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- Oleksii Meniv
Attorney, Attorney Partnership Shkrebets & Partners
Criminal Process – Changes and Peculiarities in Conditions of Martial Law
The progressive development of the system of criminal procedural legislation was for a long time aimed at increasing the role of institutions of control of pre-trial investigation and inquiry bodies, and ensuring the observance of human rights and freedoms, including through the system of judicial control. These mechanisms began to produce the expected effect in conditions of pre-war life.
However, the open armed aggression of the Russian Federation against Ukraine has made its corrections in all spheres of the country’s life and particularly every Ukrainian. Criminal procedural legislation was probably the earliest to feel the “shortage” of legal regulation associated with the impossibility of functioning of certain institutions and the impossibility of implementing certain mechanisms provided for by procedural law, as a result of the occupation of part of the country’s territory, the seizure of the premises of state institutions, including courts, prosecutor’s offices and bodies that carry out pre-trial investigation.
The first changes to the Criminal Procedure Code of Ukraine after the start of Russia’s full-scale invasion were adopted on 3 March, 2022. Thus, Laws of Ukraine No. 2108-IX and No. 2110-IX of 3 March, 2022 introduced changes related to the addition of Article 111-1 “Collaborative activity” to the Criminal Code of Ukraine and changes in the jurisdiction of certain criminal proceedings.
But the Law of Ukraine No. 2111-IX of 3 March, 2022 introduced changes that solved the urgent problems of ensuring the activities of law-enforcement agencies under martial law. The adoption of Law of Ukraine No. 2111-IX brought Ukraine’s law-enforcement agencies out of procedural collapse, when some courts actually ceased to function, access to electronic state registers was significantly hindered, and in some cases and in some territories such registers did not function at all.
It is obvious that the most significant changes in this case were those changes regarding the attribution to the powers of the prosecutor, in the presence of certain prerequisites, of issues related to applying measures to ensure criminal proceedings, such as pretext, seizure of property, granting of permits to carry out certain investigative actions, including secret ones, and also the power to choose a preventive measure in the form of detention for a period of up to 30 days. Although some of the mentioned provisions were enforced in the procedural process earlier, they were de facto localized in certain districts of Donetsk and Luhansk Regions.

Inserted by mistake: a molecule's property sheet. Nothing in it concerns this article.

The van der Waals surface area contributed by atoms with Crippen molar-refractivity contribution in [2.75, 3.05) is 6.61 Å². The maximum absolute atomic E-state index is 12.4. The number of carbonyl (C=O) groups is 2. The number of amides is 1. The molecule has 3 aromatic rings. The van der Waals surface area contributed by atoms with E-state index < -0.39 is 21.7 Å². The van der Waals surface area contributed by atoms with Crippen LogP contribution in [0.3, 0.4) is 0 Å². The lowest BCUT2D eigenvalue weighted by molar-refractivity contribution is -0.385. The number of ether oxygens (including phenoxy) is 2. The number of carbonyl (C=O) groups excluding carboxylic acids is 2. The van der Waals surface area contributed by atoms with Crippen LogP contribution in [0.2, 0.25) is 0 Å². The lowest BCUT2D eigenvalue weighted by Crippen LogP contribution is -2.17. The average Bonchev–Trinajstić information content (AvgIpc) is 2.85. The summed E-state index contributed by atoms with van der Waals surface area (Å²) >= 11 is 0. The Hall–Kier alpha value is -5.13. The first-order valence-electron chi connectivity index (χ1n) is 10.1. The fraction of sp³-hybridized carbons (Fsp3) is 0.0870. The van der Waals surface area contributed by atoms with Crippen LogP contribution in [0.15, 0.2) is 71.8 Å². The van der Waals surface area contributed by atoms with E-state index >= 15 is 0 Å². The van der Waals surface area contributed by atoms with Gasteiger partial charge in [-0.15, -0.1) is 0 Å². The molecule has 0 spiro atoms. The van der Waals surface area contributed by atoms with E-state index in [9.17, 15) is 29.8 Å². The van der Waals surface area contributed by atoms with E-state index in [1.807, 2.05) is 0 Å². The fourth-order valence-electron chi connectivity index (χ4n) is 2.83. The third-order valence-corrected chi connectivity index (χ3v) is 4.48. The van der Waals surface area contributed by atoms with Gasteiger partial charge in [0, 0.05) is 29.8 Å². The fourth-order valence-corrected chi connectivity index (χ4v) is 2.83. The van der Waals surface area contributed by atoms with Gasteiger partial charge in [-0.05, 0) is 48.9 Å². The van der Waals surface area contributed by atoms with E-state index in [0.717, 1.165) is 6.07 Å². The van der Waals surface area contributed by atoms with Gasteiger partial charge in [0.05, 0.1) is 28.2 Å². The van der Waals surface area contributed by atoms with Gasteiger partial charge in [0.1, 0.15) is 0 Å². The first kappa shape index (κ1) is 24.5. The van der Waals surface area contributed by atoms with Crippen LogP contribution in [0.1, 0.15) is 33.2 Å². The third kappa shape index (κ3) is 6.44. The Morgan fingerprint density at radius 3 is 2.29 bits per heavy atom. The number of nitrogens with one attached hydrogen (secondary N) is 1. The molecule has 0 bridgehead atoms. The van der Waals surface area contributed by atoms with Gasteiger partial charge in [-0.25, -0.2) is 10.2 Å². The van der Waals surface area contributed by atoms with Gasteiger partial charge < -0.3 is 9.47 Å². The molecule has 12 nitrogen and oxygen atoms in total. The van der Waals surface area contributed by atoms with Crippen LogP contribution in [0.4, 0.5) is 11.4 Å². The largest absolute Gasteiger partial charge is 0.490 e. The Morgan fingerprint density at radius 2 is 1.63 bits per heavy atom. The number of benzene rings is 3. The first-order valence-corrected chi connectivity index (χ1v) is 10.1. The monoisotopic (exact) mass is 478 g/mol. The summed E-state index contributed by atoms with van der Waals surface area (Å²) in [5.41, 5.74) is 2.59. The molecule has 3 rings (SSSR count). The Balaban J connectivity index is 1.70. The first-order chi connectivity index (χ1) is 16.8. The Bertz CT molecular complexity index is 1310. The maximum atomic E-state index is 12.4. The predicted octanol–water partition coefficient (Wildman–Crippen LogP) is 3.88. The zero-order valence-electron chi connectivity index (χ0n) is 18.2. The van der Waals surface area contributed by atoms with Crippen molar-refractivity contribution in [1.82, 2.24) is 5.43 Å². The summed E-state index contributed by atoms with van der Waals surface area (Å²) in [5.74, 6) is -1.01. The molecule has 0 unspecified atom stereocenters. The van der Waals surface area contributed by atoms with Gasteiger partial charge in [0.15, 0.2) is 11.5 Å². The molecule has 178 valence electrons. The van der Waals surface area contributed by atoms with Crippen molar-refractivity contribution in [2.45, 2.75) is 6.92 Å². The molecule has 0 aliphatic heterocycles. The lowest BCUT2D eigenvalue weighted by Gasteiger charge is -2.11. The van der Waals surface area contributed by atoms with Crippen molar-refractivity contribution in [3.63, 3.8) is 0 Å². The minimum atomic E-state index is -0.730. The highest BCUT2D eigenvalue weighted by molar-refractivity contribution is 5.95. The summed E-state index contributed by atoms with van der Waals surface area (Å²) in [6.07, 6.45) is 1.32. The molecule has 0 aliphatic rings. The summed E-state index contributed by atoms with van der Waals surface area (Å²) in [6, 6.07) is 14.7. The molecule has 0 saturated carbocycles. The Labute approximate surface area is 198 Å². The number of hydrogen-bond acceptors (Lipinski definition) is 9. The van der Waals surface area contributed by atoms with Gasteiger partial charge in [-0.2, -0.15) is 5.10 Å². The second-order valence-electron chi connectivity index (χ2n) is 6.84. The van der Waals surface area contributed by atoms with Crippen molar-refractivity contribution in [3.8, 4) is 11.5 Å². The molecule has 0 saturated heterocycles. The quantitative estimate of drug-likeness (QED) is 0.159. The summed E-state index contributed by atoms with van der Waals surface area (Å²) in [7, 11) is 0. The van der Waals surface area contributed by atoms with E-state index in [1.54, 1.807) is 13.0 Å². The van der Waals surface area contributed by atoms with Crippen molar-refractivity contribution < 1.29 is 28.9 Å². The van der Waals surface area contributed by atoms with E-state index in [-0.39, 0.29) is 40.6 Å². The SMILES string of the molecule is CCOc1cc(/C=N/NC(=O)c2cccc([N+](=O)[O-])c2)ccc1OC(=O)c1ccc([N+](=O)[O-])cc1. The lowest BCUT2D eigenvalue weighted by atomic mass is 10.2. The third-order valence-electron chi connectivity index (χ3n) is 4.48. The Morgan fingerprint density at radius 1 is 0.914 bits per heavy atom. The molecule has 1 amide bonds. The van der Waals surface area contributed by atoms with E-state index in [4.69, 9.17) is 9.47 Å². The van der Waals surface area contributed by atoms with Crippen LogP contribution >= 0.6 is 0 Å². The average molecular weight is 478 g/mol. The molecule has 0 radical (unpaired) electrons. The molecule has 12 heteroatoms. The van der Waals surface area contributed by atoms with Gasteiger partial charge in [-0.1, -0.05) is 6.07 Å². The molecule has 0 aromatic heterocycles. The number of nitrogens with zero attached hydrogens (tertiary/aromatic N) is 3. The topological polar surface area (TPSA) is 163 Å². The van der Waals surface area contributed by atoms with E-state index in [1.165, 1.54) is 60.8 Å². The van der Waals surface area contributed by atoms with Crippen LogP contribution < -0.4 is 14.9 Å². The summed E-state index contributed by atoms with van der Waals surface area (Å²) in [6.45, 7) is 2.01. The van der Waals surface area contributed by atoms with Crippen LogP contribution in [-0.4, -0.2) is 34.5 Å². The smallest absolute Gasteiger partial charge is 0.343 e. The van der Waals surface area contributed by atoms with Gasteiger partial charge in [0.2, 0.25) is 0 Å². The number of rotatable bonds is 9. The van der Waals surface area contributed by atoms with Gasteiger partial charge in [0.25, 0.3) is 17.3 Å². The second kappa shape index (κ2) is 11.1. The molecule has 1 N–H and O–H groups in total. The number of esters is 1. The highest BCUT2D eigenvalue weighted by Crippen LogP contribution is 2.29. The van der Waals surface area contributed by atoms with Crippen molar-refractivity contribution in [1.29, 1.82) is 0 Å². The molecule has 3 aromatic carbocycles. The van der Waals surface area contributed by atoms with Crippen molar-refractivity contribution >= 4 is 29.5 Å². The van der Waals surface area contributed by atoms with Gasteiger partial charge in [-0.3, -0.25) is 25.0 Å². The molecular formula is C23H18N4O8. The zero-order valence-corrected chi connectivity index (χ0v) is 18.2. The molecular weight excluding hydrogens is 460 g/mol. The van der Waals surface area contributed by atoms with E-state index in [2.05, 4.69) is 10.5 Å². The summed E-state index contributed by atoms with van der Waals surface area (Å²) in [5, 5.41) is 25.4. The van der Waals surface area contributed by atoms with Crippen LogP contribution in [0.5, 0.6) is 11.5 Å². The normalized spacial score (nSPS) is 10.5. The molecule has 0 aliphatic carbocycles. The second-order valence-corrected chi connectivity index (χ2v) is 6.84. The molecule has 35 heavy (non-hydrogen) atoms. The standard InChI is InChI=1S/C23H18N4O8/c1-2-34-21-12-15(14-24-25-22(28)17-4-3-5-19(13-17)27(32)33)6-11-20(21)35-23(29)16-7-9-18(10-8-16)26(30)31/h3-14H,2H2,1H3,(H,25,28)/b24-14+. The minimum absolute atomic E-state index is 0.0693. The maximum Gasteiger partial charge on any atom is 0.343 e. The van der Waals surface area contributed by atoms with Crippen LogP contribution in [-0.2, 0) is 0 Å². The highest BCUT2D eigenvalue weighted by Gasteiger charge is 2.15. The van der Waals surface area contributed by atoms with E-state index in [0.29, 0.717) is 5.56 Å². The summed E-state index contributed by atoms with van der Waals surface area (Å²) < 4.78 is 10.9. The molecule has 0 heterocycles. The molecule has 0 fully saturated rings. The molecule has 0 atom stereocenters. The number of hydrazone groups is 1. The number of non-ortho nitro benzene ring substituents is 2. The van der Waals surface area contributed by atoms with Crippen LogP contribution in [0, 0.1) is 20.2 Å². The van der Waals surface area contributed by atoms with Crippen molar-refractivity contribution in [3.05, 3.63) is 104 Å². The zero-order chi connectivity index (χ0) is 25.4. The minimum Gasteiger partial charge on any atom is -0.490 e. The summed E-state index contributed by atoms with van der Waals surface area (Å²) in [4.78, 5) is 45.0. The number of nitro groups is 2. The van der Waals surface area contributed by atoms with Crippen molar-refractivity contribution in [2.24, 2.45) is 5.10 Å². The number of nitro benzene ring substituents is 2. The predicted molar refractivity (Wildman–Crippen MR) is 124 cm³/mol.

Such changes were most significant because the path of limiting the powers of the prosecutor, which was overcome by procedural legislation, was not simple and quite a long one. Finally, the Criminal Procedure Code of Ukraine of 2012 set the record straight in this matter, and now we are once again forced to give such powers to the prosecutor’s office.
Thus, the provisions of Article 615 of the Criminal Procedure Code of Ukraine are not absolute and operate within the legal regime of martial law, state of emergency, Anti-terrorist Operation or measures to ensure national security and defense, repel and deter the armed aggression of the Russian Federation.
Thus, the provisions of Article 615 of the Criminal Procedure Code of Ukraine are not absolute and operate within the legal regime of martial law, state of emergency, Anti-terrorist Operation or measures to ensure national security and defense, repel and deter armed aggression by the Russian Federation and/or other states against Ukraine. In addition, the prosecutor receives such powers only if “there is no objective possibility for the investigative judge to exercise his/her powers within the time limits established by law.” However, the relevant provisions were based on the evaluation category without specifying precisely who should determine that there is no objective possibility of the investigative judge exercising his powers within the time limits established by law at a certain point in time.